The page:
"I see some future ballers in this group," Plummer tells several hundred screaming 8- to 14-year-olds, who’ve never seen "Jake the Snake" play and probably haven't heard of him before, but nonetheless hang on every word.
The former Denver Broncos and Arizona Cardinals quarterback recently traveled to Alaska as a Heads Up Football ambassador, working alongside youth leagues to emphasize safety and education. More than 2,800 youth football leagues across the United States, representing more than 580,000 players and 84,000 coaches, have adopted USA Football's signature program, which emphasizes heads-up tackling techniques, coaching certification, concussion recognition and response, and proper equipment fitting.
Being involved in football in such a grassroots manner is fitting for Plummer, who's reintegrating himself into the game that he walked away from while in his prime.
"When we as NFL players say something a coach has said already, whether we are reiterating it or we're just saying it off of the cuff, it kind of puts a stamp of approval on what these coaches are teaching these kids," Plummer says at the Boys & Girls Club of Alaska's Heads Up Football event. "When an ex-NFL player says it, oh man, it must be right because they played in the NFL."
There was a time when being called an NFL player was the last thing Plummer wanted.
hile addressing the kids, Plummer repeated the phrase "love of the game." It's what he lost at the end of his NFL career, leading to his abrupt retirement in March 2007. He was just 32 and making more than $5 million per season.
"It just was time," Plummer said while standing on the deck of a magnificent home overlooking the ocean, now in Juneau for that city's youth league Heads Up program.
"I was ready (to retire) the year before," Plummer added. "A lot of people don't know that had we gone to the Super Bowl and won it, I was ready to walk off the stage with the MVP trophy and say goodbye.
"If you're not 100 percent energy focused on what you're doing, then you're cheating yourself, but you're also cheating your teammates, coaches, fans, and I didn't ever want to do that. I can tell you with 100 percent honesty that I played every snap with 100 percent effort. All I wanted to do was succeed, no matter what, no matter when, and at the end there, I was just ready to go. My heart wasn't in it, and I didn't want to be that guy who was letting my teammates down by not coming to work every day."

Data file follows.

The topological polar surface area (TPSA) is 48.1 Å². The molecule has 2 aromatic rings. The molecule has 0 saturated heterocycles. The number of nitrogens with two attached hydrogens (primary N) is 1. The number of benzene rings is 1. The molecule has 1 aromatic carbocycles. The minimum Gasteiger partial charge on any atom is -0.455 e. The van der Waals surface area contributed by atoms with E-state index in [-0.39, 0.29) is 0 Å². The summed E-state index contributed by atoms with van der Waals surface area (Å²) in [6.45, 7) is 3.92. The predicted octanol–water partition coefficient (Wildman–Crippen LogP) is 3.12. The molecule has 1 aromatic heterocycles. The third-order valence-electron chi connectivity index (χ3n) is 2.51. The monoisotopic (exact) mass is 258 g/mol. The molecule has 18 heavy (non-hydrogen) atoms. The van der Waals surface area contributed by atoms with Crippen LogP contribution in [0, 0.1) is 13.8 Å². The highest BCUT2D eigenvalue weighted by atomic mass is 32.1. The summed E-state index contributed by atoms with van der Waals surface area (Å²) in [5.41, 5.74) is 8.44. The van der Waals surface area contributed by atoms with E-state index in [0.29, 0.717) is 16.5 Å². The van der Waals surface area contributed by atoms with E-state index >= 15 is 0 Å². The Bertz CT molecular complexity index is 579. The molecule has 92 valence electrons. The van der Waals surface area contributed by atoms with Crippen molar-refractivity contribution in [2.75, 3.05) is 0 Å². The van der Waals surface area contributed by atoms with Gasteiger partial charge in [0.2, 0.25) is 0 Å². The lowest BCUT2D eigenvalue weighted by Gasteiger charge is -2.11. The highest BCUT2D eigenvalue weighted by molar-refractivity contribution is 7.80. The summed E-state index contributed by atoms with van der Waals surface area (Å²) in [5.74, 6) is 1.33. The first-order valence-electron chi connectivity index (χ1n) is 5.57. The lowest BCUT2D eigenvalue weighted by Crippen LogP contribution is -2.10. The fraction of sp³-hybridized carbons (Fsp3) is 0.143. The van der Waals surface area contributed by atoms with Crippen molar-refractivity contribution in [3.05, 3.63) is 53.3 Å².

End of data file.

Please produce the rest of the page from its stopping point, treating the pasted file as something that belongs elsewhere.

Plummer had the highest winning percentage (.722) for a Broncos quarterback who had started at least 25 games, and he took Denver to within one win of the Super Bowl in the 2005 season. Yet Broncos coach Mike Shanahan benched him in favor of rookie Jay Cutler in December of 2006 and traded Plummer to the Tampa Bay Buccaneers after the season. Instead of accepting the trade and taking $5.3 million to play for the Bucs, Plummer retired.
"People probably can't understand, but it became very stressful as a quarterback in a city like Denver where I was playing," Plummer said. "I would have a good game, and it would get dissected, and instead they'd (the coaches) say, 'Great play here, good job there.' But they would focus more on what I didn't do right. We would win the game, yet they were constantly focused on what I didn't do right."
Even when Bucs coach Jon Gruden flew to the quarterback's Idaho home to try to persuade him to honor the trade, Plummer refused. Gruden told Plummer he could be the hero he never was in Denver, where John Elway's shadow always loomed large. But Gruden didn't understand -- because few could believe -- that all the quarterback wanted at that time was to cleanse himself of football. Plummer needed time away to realize how much he'd
miss a game he took up at age 12, when he had to beg his mother to let him play. A game that took him to superstar heights at Arizona State and brought him professional success with the Cardinals and Broncos.
"Once I was able to purge, or get over the way it all went down in the end -- getting benched and feeling like it was my team, I had to really get over that," Plummer said. "And realize you can't take those things personally. They're done -- it happens every year where players that should never get replaced get replaced. It's just the nature of the game.
"And I wasn't mad at Jay Cutler -- Jay's a great kid, just wanting to go play himself. He had dreams, too, just like me. So the time off gave me the chance to reflect on that and get away from the game and not feel those pressures and even think about the game. And now, you know, I go and really enjoy it, and it's opened up a lot more doors."
Plummer continued to fulfill his competitive streak through his family's tradition of playing handball. He and his wife, Kollette, moved back to Colorado and started a family. He began to slowly embrace football again while coaching a local high school team and watching the University of Oregon play.